By Nicole Wise on Feb 18, 2014 9:34:00 AM
The Holganix Blog:
Beware of Winterkill in the Carolina and Georgia Market
As Holganix Representative, Scott McCrary lectures about the Carolina and Georgia region, the television flashes a picture of a snowy and messy Atlanta. Cars are abandoned in the middle of highways and children are being kept overnight at schools. “The whole region is a mess and it’s probably going to affect turf health,” drawls McCrary in his charming Georgia accent.
McCrary is a green industry veteran and has dedicated 30+ years to the industry. “It all started with my passion for golf, which eventually led me to an undergraduate and masters degree in ornamental horticulture and design.” To this day, he still enjoys playing golf in his free time.
McCrary is worried that the cold weather will affect his fellow green industry leaders, especially those in golf course management. “I think there’s going to be some winterkill this year on our golf courses.” When winterkill strikes, the turf dies and doesn’t come out of dormancy in the spring. One cause of winterkill is cold temperatures in the soil (see the above picture from Michigan State University).
It used to be that the Carolina/Georgia market would see winterkill every 2-3 years but with high temperatures over the past decade, green industry professionals have been awfully spoiled.
“The Carolina and Georgia market hasn’t seen weather this cold for about 10-15 years. This kind of cold weather scares the Bermuda golf course guys and for a good reason. Superintendents won’t know if their courses have been affected by winterkill until later in the spring,” states McCrary. “When the turf doesn’t come out of dormancy, they’ll know what hit them.” Because superintendents won’t know if their courses have been a victim of winterkill until April, it will take a lot of time and effort to get courses ready for play time. Superintendents will also have to re-sprig their courses. “It’s like there’s a tornado coming through and there’s nothing you can do about it.”
Golf course superintendents aren’t the only ones affected by the winter mayhem. For both golf course and lawn care professionals, the cold weather could also push back operations this spring. That means larger lawn care companies will have less time to get their round-1 applications down this spring.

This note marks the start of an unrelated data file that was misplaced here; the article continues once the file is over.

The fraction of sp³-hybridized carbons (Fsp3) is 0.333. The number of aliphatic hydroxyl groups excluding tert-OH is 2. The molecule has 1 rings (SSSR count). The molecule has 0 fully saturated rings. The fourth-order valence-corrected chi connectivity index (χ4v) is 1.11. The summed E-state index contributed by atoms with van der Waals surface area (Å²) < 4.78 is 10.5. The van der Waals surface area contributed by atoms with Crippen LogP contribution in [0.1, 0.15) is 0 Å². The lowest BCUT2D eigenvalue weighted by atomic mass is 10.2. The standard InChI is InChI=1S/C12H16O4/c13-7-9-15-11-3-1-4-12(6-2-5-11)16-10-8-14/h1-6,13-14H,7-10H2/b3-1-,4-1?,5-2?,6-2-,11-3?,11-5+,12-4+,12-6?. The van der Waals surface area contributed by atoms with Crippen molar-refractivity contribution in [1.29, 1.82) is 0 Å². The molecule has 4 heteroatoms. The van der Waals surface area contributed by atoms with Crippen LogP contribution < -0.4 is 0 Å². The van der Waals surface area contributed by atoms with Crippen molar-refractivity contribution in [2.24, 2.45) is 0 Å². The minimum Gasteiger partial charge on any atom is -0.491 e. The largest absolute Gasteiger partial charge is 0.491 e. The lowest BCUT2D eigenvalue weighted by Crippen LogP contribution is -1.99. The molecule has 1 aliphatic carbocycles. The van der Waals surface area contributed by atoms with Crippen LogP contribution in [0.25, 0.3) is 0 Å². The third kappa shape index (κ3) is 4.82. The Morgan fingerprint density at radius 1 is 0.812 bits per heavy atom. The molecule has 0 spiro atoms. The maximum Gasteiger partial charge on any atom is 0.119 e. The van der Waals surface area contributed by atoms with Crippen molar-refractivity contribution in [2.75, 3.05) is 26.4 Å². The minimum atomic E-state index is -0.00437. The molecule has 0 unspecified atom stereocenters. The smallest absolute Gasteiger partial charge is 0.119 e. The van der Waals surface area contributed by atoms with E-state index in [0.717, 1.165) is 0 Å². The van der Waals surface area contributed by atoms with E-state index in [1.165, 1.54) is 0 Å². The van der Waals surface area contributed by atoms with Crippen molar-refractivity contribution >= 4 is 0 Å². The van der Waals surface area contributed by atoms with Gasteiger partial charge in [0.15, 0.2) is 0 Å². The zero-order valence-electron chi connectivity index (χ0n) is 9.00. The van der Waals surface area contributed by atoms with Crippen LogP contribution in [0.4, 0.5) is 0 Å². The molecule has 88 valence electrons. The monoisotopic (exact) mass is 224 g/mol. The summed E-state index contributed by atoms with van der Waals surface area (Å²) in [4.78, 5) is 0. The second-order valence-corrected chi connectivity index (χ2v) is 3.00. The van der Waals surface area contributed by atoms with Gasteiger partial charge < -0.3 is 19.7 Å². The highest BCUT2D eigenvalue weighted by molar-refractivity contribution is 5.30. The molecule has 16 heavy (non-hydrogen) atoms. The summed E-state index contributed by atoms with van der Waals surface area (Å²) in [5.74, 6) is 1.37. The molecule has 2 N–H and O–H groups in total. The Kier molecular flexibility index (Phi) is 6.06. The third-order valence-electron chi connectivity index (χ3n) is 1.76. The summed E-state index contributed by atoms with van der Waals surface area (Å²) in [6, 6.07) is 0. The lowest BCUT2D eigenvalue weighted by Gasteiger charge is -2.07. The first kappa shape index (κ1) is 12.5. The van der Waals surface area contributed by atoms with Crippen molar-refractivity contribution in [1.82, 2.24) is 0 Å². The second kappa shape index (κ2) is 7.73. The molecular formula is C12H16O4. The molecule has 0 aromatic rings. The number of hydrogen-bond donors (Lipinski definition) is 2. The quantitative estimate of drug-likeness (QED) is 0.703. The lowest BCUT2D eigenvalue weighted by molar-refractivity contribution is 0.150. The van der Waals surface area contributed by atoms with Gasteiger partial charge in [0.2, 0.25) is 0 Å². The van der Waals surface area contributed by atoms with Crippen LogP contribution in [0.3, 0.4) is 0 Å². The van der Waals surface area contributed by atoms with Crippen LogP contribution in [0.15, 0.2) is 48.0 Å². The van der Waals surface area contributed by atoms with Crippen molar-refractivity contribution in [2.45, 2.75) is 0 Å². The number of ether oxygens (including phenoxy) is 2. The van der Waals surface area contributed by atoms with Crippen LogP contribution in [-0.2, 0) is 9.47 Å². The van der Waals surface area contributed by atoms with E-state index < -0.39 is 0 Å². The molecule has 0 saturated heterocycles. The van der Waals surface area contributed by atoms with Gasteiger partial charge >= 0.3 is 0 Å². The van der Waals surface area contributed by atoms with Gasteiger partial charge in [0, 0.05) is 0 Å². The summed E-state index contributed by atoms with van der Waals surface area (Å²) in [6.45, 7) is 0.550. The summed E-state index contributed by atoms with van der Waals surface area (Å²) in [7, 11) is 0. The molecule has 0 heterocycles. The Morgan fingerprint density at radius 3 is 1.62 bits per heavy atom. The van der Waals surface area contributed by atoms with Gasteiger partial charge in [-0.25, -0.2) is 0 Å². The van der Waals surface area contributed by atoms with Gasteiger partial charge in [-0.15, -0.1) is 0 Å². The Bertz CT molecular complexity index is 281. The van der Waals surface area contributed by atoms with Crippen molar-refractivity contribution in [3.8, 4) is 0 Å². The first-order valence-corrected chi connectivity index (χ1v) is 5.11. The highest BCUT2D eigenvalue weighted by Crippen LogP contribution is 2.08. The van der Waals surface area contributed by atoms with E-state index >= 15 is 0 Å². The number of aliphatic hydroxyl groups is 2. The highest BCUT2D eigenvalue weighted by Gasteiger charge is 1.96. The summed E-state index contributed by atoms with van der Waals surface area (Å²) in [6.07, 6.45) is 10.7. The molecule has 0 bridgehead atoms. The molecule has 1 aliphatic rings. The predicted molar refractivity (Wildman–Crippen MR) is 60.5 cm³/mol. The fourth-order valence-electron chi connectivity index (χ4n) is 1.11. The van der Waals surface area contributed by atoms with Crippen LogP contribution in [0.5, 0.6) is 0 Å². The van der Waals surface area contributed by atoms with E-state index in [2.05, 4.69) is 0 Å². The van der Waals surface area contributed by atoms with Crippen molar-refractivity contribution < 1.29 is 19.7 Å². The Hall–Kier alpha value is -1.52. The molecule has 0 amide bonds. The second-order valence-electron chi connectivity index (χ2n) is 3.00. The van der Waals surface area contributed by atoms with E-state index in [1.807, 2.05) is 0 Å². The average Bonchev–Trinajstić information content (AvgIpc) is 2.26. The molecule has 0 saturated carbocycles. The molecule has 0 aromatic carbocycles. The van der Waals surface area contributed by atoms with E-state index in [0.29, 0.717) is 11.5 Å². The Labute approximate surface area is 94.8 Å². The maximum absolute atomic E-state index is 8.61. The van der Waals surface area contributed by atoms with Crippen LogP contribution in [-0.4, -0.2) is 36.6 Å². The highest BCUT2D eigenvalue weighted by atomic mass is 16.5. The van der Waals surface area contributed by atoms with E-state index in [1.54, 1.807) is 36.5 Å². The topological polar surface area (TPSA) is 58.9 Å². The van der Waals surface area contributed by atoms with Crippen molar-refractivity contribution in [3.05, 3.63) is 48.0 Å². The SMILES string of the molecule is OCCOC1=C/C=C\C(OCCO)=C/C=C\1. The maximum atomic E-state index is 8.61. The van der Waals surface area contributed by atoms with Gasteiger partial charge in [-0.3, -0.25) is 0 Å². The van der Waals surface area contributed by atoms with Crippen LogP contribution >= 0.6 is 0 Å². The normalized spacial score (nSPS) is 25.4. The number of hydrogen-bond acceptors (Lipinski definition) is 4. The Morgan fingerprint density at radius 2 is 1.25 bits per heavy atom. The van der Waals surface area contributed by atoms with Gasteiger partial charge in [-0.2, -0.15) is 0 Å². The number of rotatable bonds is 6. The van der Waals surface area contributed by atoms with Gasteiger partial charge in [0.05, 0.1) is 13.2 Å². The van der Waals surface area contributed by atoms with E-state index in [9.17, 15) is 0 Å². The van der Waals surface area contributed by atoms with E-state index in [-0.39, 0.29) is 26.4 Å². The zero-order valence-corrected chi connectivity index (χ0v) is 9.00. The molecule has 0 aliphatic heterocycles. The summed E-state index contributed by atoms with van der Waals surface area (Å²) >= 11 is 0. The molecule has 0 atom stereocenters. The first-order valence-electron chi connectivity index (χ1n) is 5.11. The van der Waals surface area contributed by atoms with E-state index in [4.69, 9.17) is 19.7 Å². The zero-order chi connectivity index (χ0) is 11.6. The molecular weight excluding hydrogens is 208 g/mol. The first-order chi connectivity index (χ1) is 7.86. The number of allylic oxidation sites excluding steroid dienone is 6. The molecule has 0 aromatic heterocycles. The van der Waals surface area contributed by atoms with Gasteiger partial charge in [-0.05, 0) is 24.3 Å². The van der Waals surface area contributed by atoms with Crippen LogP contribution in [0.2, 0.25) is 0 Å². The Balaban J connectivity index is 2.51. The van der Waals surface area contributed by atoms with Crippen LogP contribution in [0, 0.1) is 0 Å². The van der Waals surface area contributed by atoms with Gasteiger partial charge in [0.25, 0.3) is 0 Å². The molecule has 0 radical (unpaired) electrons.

But there is a silver lining! Although cold weather can be a menace for the Carolina and Georgia turf professionals, it can also be a blessing in disguise. “Typically, there are less insects when our market sees this kind of cold weather.” Furthermore, it will be a good year for sod farms catering to their superintendent counterparts.
The winning question is: will Holganix help? According to Holganix inventor and scientist Stephen Lange, Holganix may help protect against winterkill and winter injury over all. “Winterkill occurs when the plant is freeze dried. The cell walls in the exposed foliage go through cellular explosion. Ultimately, the moisture in the tissue is released into the atmosphere as humidity. Ingredients contained within Holganix like yucca extract will help the plant retain more moisture.” Those that have used Holganix for at least one year and have applied Holganix in the fall will have a much higher tolerance to winterkill than those that have only just begun using Holganix or do not yet use Holganix.
“At the end of the day,” says McCrary. “We’ll just have to sit tight and cross our fingers that winterkill doesn’t strike.”
Winterkill photograph by Michigan State University Turf Sciences Department: http://turf.msu.edu/assets/ArticlePhotos/_resampled/LargePhoto-wintdamage01.jpg